LingPaperFinal - Introduction A person’s identity is...

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Introduction A person’s identity is fluid, and while an identity may be influenced by the society one lives in, the society does not determine that identity. Mary Bucholtz’s “Language, gender, and Sexuality” argues that invoking categories is dangerous and that membership in a certain category implies a necessary result of a predictable linguistic and social behavior. Identity is “achieved and fluid, not assigned and fixed.” (Bucholtz, 410) While language is a social behavior, a person’s identity is not constant and changes based on surroundings. Bucholtz shows that identity can be a performance, where one tries to achieve a certain image by changing the language one uses. A category should be considered dangerous in terms of establishing an identity. Yet, categories are still used to describe and identify others, so we looked to identify these categories used in certain situations, why particular categories are used over others, and whether or not a different social environment induces a different description of that person. Leanne Hinton also showed things by any other name would change its identity. Certain terms once thought by an ethnicity or race to symbolize pride or honor could be struck down to shame and racism after discovering that the term was used in a derogatory sense in other cultures, possibly referring to prejudice held against one race by another among other reasons.(Hinton, 165) Terms could be used in trying to reclaim the term within a social network or looked on with disdain with the realization of what the term had meant. The belief that a rose under another name would smell just as sweet may not be true. Therefore, the way in which we, as a society, define a person, impacts the way we perceive the individual. On the other hand, the definition does not remove the true identity of the individual, but it should affect this identity, whether it is consciously affected or not. Question and Hypothesis 1 | P a g e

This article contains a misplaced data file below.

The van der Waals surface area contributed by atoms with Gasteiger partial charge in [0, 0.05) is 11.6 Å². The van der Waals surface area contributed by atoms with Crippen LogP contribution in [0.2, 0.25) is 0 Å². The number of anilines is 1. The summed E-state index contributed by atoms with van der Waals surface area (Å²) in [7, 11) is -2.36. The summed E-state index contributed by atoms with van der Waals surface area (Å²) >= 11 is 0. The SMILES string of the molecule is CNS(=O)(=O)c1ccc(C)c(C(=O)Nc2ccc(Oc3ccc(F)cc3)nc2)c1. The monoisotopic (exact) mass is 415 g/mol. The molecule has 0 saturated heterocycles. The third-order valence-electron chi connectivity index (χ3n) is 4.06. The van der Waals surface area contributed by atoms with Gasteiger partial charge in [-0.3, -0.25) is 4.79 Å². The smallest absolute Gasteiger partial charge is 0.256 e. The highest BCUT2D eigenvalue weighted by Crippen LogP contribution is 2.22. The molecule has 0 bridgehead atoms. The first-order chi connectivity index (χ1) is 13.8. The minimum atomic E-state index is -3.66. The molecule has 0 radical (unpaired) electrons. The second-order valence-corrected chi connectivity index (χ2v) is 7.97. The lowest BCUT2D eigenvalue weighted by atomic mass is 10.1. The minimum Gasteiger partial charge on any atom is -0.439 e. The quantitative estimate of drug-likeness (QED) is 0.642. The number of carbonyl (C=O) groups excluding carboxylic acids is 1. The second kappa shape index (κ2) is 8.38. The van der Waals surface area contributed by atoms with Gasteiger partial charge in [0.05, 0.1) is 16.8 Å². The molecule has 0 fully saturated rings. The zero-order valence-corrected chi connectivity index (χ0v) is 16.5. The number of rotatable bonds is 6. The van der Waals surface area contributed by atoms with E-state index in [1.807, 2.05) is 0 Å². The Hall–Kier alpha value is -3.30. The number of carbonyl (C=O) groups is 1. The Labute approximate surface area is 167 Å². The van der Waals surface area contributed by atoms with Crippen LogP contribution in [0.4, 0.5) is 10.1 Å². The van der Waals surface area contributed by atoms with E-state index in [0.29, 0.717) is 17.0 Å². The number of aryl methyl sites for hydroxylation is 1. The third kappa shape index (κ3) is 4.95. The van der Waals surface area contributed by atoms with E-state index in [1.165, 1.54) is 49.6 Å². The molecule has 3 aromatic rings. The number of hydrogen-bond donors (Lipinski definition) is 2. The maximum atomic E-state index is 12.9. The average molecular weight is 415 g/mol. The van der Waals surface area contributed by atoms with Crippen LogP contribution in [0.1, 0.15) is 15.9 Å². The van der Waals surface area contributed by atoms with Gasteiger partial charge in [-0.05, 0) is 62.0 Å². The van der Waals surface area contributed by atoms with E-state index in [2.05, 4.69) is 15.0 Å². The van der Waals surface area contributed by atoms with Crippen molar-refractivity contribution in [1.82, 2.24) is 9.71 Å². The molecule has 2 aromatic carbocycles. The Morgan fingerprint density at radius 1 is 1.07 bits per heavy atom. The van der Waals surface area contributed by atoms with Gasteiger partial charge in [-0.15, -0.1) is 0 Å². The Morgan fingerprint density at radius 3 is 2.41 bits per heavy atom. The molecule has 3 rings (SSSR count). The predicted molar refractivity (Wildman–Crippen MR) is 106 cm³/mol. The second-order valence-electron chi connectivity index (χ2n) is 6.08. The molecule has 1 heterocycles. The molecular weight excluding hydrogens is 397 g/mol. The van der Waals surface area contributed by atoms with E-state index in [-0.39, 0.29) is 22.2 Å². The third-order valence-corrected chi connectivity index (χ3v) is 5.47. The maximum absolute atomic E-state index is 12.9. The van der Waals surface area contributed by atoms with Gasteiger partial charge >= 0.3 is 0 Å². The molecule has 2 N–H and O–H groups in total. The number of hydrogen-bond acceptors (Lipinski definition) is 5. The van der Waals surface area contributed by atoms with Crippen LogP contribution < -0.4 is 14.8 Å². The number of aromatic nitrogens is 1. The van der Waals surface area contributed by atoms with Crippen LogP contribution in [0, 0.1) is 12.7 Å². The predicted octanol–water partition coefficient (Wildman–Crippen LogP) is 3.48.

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For this project, we asked ourselves what terms were most appropriate (or least appropriate) to use in talking about people who appeared to be of a certain ethnic or racial background, and how the level of suitability of these terms change according to certain social contexts. We believed that there would be a difference in the terms used to describe a particular person in private and public contexts. We expected the terms used by the describer in a private context to be more comfortable, in terms of length of the term (the shorter, the better) and familiarity with its use, while the terms used in a public context were expected to be more precise, in terms of citizenship and culture of the particular person being described. This difference would be due to a difference in social pressures on the describer, where a stranger may be more apt to judge the describer based on the terms used to describe a particular person and a best friend may not have this same intensity of social pressure, due to the comfort one has built
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This note was uploaded on 03/13/2009 for the course MECHE chem1a taught by Professor Stacy during the Spring '09 term at American College of Gastroenterology.

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LingPaperFinal - Introduction A person’s identity is...

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